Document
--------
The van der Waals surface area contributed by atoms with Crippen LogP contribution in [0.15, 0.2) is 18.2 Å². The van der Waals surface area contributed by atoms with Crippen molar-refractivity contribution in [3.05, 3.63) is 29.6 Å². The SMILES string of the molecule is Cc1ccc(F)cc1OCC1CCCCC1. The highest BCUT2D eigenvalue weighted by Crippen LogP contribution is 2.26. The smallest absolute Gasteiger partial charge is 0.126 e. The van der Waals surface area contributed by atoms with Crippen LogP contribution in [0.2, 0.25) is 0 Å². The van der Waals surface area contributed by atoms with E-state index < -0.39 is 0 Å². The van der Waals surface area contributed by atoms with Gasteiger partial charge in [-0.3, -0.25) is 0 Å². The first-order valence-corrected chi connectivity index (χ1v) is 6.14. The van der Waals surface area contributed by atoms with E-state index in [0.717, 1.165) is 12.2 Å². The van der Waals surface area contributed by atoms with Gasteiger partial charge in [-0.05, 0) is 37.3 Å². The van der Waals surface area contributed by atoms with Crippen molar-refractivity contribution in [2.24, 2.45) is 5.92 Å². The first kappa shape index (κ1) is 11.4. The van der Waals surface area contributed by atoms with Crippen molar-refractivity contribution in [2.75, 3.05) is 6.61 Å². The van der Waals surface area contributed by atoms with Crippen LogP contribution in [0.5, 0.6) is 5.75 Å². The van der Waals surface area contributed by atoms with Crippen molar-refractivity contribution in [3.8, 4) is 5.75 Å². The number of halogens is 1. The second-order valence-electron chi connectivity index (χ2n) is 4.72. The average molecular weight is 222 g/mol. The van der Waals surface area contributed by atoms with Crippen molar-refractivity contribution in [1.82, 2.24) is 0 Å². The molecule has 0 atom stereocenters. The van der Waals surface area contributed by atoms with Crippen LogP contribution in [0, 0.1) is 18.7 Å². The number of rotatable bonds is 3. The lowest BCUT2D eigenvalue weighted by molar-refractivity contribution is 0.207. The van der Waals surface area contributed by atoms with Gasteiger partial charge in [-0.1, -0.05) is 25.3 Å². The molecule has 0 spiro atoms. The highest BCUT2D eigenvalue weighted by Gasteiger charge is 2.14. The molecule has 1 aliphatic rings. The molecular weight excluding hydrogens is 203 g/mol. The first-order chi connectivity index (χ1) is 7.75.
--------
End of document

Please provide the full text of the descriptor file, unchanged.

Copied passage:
The van der Waals surface area contributed by atoms with Crippen LogP contribution in [0.15, 0.2) is 18.2 Å². The van der Waals surface area contributed by atoms with Crippen molar-refractivity contribution in [3.05, 3.63) is 29.6 Å². The SMILES string of the molecule is Cc1ccc(F)cc1OCC1CCCCC1. The highest BCUT2D eigenvalue weighted by Crippen LogP contribution is 2.26. The smallest absolute Gasteiger partial charge is 0.126 e. The van der Waals surface area contributed by atoms with Crippen LogP contribution in [0.2, 0.25) is 0 Å². The van der Waals surface area contributed by atoms with E-state index < -0.39 is 0 Å². The van der Waals surface area contributed by atoms with Gasteiger partial charge in [-0.3, -0.25) is 0 Å². The first-order valence-corrected chi connectivity index (χ1v) is 6.14. The van der Waals surface area contributed by atoms with E-state index in [0.717, 1.165) is 12.2 Å². The van der Waals surface area contributed by atoms with Gasteiger partial charge in [-0.05, 0) is 37.3 Å². The van der Waals surface area contributed by atoms with Crippen molar-refractivity contribution in [2.24, 2.45) is 5.92 Å². The first kappa shape index (κ1) is 11.4. The van der Waals surface area contributed by atoms with Crippen molar-refractivity contribution in [2.75, 3.05) is 6.61 Å². The van der Waals surface area contributed by atoms with Crippen LogP contribution in [0.5, 0.6) is 5.75 Å². The van der Waals surface area contributed by atoms with Crippen molar-refractivity contribution in [3.8, 4) is 5.75 Å². The number of halogens is 1. The second-order valence-electron chi connectivity index (χ2n) is 4.72. The average molecular weight is 222 g/mol. The van der Waals surface area contributed by atoms with Crippen molar-refractivity contribution in [1.82, 2.24) is 0 Å². The molecule has 0 atom stereocenters. The van der Waals surface area contributed by atoms with Crippen LogP contribution in [0, 0.1) is 18.7 Å². The number of rotatable bonds is 3. The lowest BCUT2D eigenvalue weighted by molar-refractivity contribution is 0.207. The van der Waals surface area contributed by atoms with Gasteiger partial charge in [-0.1, -0.05) is 25.3 Å². The molecule has 0 spiro atoms. The highest BCUT2D eigenvalue weighted by Gasteiger charge is 2.14. The molecule has 1 aliphatic rings. The molecular weight excluding hydrogens is 203 g/mol. The first-order chi connectivity index (χ1) is 7.75.